CHICAGO – Heath care providers are pledging to stop the overuse of radiation on patients during medical exams in a new, nationwide safety effort launched this week in Chicago.
The first step in the Image Wisely campaign is a pledge — signed so far by nearly 700 health care providers — to use the least radiation necessary on patients for a procedure. An expert panel at a radiology meeting Thursday said the campaign may lead to more review of protocols, more accreditation of imaging facilities and more widely shared standards on proper radiation doses.
Too much radiation can cause cancer. The average American's total radiation exposure has increased in recent decades because of the increased use of new imaging tests, particularly CT scans, raising questions about possible increased cancer risk.
"There are lots of reasons that medical images are over-utilized," said William Hendee of the Medical College of Wisconsin in Milwaukee, speaking on an imaging safety panel at the Radiological Society of North America's annual meeting in Chicago.
The way most insurers pay doctors, with a fee for each procedure, rewards doctors for doing more procedures, Hendee said. Some doctors order exams on equipment they own, increasing the financial incentive to do more tests. Procedures are performed at times to protect a doctor against malpractice claims. And some doctors don't know the best exam for a patient and may, for example, do a CT scan to evaluate a patient's gallbladder when an ultrasound without radiation is preferred.
Patients can be part of the problem if they request a test they don't need because a friend had similar symptoms and got that test. And duplicate tests can be done when a doctor doesn't know the patient's full medical record, Hendee said.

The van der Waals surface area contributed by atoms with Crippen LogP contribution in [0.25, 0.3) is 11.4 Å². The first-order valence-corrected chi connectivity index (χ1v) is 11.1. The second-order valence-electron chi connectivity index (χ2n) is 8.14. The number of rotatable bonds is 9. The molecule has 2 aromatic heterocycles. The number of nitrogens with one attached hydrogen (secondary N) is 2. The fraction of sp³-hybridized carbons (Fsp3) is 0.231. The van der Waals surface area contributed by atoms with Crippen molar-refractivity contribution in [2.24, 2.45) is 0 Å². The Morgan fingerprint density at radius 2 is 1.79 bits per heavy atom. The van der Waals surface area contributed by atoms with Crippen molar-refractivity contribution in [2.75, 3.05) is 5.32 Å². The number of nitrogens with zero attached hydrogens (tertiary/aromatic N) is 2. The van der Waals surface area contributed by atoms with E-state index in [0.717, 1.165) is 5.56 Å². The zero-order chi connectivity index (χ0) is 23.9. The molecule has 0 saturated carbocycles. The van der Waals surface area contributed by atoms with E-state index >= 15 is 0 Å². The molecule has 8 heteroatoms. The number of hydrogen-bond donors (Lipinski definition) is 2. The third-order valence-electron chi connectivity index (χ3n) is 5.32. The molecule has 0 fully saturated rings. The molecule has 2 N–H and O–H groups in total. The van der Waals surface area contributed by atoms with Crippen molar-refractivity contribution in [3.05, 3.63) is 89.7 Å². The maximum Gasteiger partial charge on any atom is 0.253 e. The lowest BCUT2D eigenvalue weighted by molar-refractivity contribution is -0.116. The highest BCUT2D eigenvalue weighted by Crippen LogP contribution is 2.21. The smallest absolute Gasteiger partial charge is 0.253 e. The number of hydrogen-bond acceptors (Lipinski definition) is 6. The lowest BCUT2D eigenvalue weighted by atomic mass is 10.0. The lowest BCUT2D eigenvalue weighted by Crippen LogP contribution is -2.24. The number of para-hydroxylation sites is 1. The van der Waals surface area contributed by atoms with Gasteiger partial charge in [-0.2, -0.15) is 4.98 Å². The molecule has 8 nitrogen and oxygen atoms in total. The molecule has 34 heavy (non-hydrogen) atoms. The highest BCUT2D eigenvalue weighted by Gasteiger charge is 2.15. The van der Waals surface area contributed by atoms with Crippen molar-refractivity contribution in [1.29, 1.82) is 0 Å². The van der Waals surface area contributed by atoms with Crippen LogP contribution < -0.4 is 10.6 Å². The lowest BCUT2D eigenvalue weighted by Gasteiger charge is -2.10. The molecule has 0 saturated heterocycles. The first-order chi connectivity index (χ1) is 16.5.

Then there's "dose creep," when technologists increase the radiation dose to get amazing-looking pictures of the body.
"With digital imaging it's easy to use increased dose per procedure to yield prettier images. But you don't need pretty images to provide information necessary to yield a diagnosis," Hendee said.
The Image Wisely campaign launched this week at the RSNA meeting with ribbons, buttons, stickers, a website and a wise owl logo.
Next year, hospitals and imaging facilities will be able to join a nationwide registry that will keep track of CT scan doses and warn institutions that are giving too much radiation.
"You don't know that you need to improve unless you have that information from everybody else," said Priscilla Butler of the American College of Radiology, a professional society that is developing the registry. The Image Wisely campaign will encourage institutions to take part in it and to become accredited.
Dr. Christoph Wald of Tufts University Medical School in Boston encouraged patients to keep track of how many X-rays, CT scans and other radiation tests they've had.
"It should be stated very clearly that the dose levels that are typically used in medical imaging have a low level of risk for causing cancer," Wald said. "And the benefit of safe and appropriate imaging to sick people who have terrible potential diseases really outweighs the low risk of cancer."